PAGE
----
It is hardly breaking news that Nike is at the forefront of sporting development, but their announcement earlier this month about their new running shoe was intriguing. The biggest sports manufacturer in the world is currently part of a project which has the aim of assisting an athlete to run a sub two-hour marathon and, as part of that project, they have vowed to develop a shoe which will aid this record-breaking run.

A couple of weeks ago, Nike unveiled the Zoom Vaporfly Elite which, they believe, will give athletes the edge they will need if they are to break the two-hour barrier. The shoe will be made of lightweight foam and carbon-fibre plates and has an emphasis on reducing weight, maximising aerodynamics, has extremely soft cushioning and a responsive toe-off which is suited for fast running. Each shoe will be a bespoke model, designed to perfectly suit each individual runner’s personal preferences and biomechanics.

It is the specialist foam and carbon-fibre plates which have caught most attention though. The foam, which Nike are refusing to go into detail about, is reported to give an 85% energy return – which is far higher than conventional running shoes. And the carbon-fibre plate, which is sandwiched between two layers of foam and runs the length of the shoe, is designed to increase stiffness and is reported to reduce workload on the calf which will, it is hoped, reduce fatigue in the athlete.

This carbon-fibre plate has been likened to a spring and the question has arisen of whether this technology should be permitted. The closest comparisons to Nike’s new “spring” technology are the Oscar Pistorius case and the Markus Rehm case. Pistorius was initially banned from competing against able-bodied athletes as it was deemed that his prosthetic legs gave him an unfair advantage over his able-bodied competitors. However, on appeal to the Court of Arbitration for Sport, his ban was overturned and he was permitted to compete against able-bodies athletes. However, Rehm, who is a long-jumper with one prosthetic leg, has been banned from competing in able-bodied competition as athletics’ governing body, the IAAF, has ruled that the spring his prosthetic leg gives him is an unfair advantage.

Nike has claimed that its new shoe will lower the oxygen demands of the athlete by as much as 4%. If this is true, it will mean that the athlete is using less energy and so therefore, will be able to maintain a higher pace for longer. As we all know, marginal gains are imperative in elite sport and so a shoe which can make such a considerable difference to an individual is a significant step forward in terms of athletic performance.

However, the question of whether this new shoe is fair and therefore should it be permitted in-competition, is crucial. While some technological advancements in sporting equipment are welcomed – think tennis strings, golf balls and bike frames to mention but a few – other advancements are deemed to be morally questionable.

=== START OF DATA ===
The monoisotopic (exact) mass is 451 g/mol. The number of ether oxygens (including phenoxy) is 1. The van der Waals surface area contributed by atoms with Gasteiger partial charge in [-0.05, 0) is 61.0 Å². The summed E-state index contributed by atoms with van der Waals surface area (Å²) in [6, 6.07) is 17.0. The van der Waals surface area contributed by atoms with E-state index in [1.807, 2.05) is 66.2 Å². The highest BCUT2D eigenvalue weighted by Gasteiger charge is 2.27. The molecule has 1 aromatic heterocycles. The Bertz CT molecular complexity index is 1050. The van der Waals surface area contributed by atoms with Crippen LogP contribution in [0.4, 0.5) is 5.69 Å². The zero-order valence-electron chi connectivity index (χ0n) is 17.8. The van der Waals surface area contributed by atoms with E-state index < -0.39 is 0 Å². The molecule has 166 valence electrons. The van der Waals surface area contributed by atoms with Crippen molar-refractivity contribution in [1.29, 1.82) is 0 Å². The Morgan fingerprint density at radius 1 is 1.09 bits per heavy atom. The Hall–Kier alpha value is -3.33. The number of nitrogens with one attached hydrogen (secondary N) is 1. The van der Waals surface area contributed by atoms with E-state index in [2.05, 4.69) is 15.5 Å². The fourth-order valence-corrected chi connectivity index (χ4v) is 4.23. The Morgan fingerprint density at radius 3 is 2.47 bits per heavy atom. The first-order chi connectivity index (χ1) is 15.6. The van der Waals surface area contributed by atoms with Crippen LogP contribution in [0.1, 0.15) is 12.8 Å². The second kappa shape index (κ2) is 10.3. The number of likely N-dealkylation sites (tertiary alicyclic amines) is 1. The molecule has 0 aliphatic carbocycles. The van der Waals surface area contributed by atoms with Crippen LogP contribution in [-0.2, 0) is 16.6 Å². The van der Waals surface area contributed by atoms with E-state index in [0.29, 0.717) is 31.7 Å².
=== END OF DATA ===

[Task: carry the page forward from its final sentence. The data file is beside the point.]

The instinct of sport seems to be to curtail many significant technological improvements. In swimming, the full-body non-textile suit was developed prior to the 2008 Olympic Games during which almost all world records were obliterated. This phenomenon was attributed almost entirely to the new suits and they were banned only a year after they were first seen in competition. Somewhat similarly, Graeme Obree developed his own bike which allowed him to ride in the "Superman" position and it was on this bike and in this position that he broke the world hour record. In the aftermath of his ride, the changes that he had made to his bike to facilitate his new position were banned.

It is impossible to come to a conclusion which will satisfy everyone. My gut reaction is to allow all and any technological advancements – after all, how can a governing body say that spikes are allowed, but not certain types of spikes? Or that certain swimming costumes, but not all costumes are ok? It is inevitable that technological advancements will infiltrate sport and this cannot and should not be seen as a negative. However, permitting all technological changes does run the risk of turning sport into a contest of who has the best scientists and the best developers rather than who is the best athlete in much the way that Formula One is.

Elite sport is wildly expensive as it is and so there is certainly a danger that blindly allowing technology without any restrictions puts poorer nations out of the running before the race has even begun. But sport, as does everything, moves on and new technology is a huge part of this. Elite sport must continue to develop in order to retain its allure and so banning particular changes is but a temporary solution. Nike’s new shoe may leave a sour taste in some people’s mouth but it is nothing more than the next step forward in elite sport.